Superficies in Thailand needs more explanation. A right to superficies is explained below. If you are building a house in Thailand while married to a Thai you can ask your lawyer in Thailand to draft and file a superficies against the property. This would mean that since you cannot own the land in Thailand as a foreigner. You can however own what is on top of the land. This tends to be a much better option if you are married to a Thai. It may be a better option than the usufruct. Speak to one of your lawyers about your best options in Thailand, your marriage and property.
This needs to be registered against the property title deed at the land office. Normally this is done for 30 years. You can also add the option for renewal in the agreement. Also an option to purchase the property if you don’t own it in your name already. If you are going to build on the land and you have registered the superficies. You can also ask for compensation for improvements to the land by means of the building you built once it expires.
The superficies in Thailand can be transferred if you wish to sell the right to someone else. You can also place a superficies in your will and testament. This as the right is inheritable, unlike a usufruct which is not. The superficies in Thailand in a real property right. It’s covered by the Civil and Commercial Code of Thailand under Sections 1410 – 1416 in the Act.
The options with the Superficies
– For a period of 30 years
– For a period not exceeding the life of the owner of the land
Normally expats will lease an empty stretch of land and build on it. The superficies is for ownership of what is on the land while the land itself if still in the hands and name of the landowner. As you are not going to own the land this property right allows you to develop the land without ownership of the land itself.
The registration fees of the superficies are 1.1% which included the 0.1% stamp duty over the price. You are paying for the superficies to the owner of the land.
If there is no cost then the Land Department will base the fees on the value of the lease of the land.
Property in Thailand is a complex affair and it is always best to speak to a property lawyer in Thailand before you lease property or a family lawyer before you get married in Thailand. Most property agreements in Thailand tend to be settled before marriage as a protection of your property rights in the event of a divorce.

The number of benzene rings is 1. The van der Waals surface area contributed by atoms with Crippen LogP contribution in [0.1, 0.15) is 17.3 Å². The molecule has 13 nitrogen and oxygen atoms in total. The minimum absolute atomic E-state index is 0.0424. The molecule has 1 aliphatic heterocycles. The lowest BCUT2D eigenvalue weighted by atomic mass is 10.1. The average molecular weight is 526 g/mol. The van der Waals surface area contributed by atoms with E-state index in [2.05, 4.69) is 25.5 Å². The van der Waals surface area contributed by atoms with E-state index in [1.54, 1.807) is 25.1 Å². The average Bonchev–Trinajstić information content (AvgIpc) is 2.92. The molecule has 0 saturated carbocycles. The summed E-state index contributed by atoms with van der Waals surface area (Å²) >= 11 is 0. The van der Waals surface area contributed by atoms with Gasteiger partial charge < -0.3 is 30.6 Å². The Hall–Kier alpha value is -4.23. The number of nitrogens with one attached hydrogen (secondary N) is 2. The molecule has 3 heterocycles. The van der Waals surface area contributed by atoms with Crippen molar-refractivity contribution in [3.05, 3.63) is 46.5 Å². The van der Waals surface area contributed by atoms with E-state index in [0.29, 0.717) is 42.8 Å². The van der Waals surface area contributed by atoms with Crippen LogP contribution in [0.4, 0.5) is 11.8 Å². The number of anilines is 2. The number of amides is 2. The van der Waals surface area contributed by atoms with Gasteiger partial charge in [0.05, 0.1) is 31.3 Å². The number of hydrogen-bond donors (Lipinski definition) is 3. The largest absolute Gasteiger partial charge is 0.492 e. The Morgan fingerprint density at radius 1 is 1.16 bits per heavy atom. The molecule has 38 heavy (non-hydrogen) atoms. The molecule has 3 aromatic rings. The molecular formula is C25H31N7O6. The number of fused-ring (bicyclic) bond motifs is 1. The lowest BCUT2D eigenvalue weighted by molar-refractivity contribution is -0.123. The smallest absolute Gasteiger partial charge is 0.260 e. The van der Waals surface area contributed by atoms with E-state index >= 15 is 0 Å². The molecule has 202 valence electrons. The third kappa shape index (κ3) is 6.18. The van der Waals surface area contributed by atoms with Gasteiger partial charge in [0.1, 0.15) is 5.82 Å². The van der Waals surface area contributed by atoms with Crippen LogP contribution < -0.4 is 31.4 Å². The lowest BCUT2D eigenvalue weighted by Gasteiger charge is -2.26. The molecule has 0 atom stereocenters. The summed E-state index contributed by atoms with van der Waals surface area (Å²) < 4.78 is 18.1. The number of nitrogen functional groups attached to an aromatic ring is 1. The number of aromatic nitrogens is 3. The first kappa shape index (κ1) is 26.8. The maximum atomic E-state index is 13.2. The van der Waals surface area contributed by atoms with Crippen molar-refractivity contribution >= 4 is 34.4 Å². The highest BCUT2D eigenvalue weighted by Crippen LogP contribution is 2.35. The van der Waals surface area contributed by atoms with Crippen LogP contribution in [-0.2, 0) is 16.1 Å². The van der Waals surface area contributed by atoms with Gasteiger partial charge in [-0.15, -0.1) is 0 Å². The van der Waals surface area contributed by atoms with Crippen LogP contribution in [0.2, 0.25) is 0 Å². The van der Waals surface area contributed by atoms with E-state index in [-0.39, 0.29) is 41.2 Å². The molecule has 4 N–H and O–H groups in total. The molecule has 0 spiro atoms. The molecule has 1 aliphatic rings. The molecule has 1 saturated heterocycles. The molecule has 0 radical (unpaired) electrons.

This is only one option available to you in Thailand. There are a number of options with regard to property in Thailand but you need to speak to one of our lawyers about your property options. Call us toll-free or walk into our offices in Bangkok for more information and advice while in Thailand.
If you are looking at registering a superficies in Thailand. Then also understand the right of habitation which you will also need to have the assistance of a property lawyer. There is also a leasehold agreement which may also be of interest to you. Your last option is that of a usufruct which is also a right over property that would need to be registered.
The information contained on our website is for general information purposes only and does not constitute legal advice.
The right of superficies is a real property right which is attached to the area of land covered in the title deed of the property. This right separates the land from what is built on the land in terms of ownership. Note that the superficies has to be registered.
You can register your leasehold agreement over land in Thailand. This is for a maximum period of 30 years and has to be registered at the the Land Department against the title deed. See also the difference between the superficies and a leasehold agreement.
Yes. The right of superficies is covered by Thai law under CHAPTER VI of the Thai Commercial Code Section 1410 to Section 1416. The right of superficies is covered either for an agreed period of time or for the lifetime of the land owner or the superficiary.